As all economists now know, these ideas were wrong. All economists today accept the importance of the money supply–perhaps too much; during the recent crisis many asserted that fiscal stimulus was unnecessary because an increase in the money supply was the only thing necessary to restore growth. (How this would have been accomplished when interest rates were close to zero was never explained.) All economists now accept the importance of marginal tax rates to economic decisionmaking, and organizations like the National Bureau of Economic Research publish vast numbers of papers on this topic.

During the George W. Bush years, however, I think SSE became distorted into something that is, frankly, nuts–the ideas that there is no economic problem that cannot be cured with more and bigger tax cuts, that all tax cuts are equally beneficial, and that all tax cuts raise revenue.

These incorrect ideas led to the enactment of many tax cuts that had no meaningful effect on economic performance. Many were just give-aways to favored Republican constituencies, little different, substantively, from government spending. What, after all, is the difference between a direct spending program and a refundable tax credit? Nothing, really, except that Republicans oppose the first because it represents Big Government while they support the latter because it is a “tax cut.”

Bartlett exposes the caricature that has taken over conservative economic thinking, the slavish devotion to dogma that makes it impossible to consider the circumstances of our new reality. Think about it. Talk to a conservative about economic policy, and the answer, regardless of the circumstances, is usually the same – spending bad, tax cuts good. I can teach a three-year-old to repeat that.

Bartlett goes on to explain why massive spending was necessary with the economic collapse we faced last year, and the obscenely stupid response of many conservatives who suggested addressing the problem with more tax cuts.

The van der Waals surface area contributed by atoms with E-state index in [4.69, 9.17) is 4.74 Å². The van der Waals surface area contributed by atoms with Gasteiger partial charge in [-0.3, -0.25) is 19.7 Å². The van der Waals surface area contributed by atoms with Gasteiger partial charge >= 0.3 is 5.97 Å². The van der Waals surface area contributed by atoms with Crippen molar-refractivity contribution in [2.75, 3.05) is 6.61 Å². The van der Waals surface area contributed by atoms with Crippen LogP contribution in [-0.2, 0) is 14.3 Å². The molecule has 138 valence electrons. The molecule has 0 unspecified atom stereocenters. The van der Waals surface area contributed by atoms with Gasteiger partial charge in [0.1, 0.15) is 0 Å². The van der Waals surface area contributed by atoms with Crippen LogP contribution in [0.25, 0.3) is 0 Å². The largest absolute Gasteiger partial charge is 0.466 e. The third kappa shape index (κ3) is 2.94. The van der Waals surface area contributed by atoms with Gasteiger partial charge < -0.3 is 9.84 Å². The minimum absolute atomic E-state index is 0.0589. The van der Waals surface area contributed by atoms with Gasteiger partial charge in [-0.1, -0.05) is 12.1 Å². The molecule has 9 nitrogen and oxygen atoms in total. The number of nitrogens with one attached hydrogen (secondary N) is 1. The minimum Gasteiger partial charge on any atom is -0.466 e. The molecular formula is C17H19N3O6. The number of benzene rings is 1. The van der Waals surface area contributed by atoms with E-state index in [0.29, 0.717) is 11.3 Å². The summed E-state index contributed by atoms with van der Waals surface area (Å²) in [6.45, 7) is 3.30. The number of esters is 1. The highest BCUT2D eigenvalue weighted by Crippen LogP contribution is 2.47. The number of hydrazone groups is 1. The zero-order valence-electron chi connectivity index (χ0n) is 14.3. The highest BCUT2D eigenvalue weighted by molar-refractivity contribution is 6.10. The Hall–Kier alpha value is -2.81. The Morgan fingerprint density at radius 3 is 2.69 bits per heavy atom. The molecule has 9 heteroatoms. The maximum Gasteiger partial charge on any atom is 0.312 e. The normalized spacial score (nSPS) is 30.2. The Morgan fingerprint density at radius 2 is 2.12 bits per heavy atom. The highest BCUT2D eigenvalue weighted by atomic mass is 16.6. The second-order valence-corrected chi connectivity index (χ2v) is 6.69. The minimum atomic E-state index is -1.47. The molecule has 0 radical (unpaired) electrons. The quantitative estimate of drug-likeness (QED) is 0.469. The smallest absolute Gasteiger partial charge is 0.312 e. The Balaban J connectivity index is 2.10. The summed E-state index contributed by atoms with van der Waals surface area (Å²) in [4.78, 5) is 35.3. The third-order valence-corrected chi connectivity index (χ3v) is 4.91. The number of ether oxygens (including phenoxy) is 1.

Bartlett was an adviser to Jack Kemp and helped write the Reagan tax cuts. This is a must-read for anyone who wants to understand the history of supply-side economics and why one of its chief architects is arguing that it doesn’t apply today.

Peter Schiff vs. Art Laffer and all the other cheerleaders

Peter Schiff has been calling the mortgage crisis and the recession for years. This video shows Schiff battling the likes of Art Laffer and Ben Stein, who were arguing last year that the US economy was in great shape and that there was no problem with inflated home values or the sub-prime mess.

Laffer is the same guy saying the sky will fall if Obama institutes his tax plan. Why should we listen to this guy?

For years we were told that tax cuts would solve everything. Of course, we were just living it up on cheap money, and now the bill is coming due. Watch the video, and ask yourself who you should be listening to now.

Hat tip: Andrew Sullivan

Meg Whitman falls flat

I was expecting a little more from Meg Whitman’s speech. As the former CEO of Ebay, she might a bright future ahead of her in politics. The pundits on MSNBC were speculating that Arnold supports the idea of having Whitman be the next governor of California.

Her delivery was fine, and she was able to convey the Republican message of individualism and tax cuts, but the crowd wasn’t into it. She got some good cheers, but overall the speech was dull.

« Older posts Newer posts »

© 2023

Theme by Anders NorenUp ↑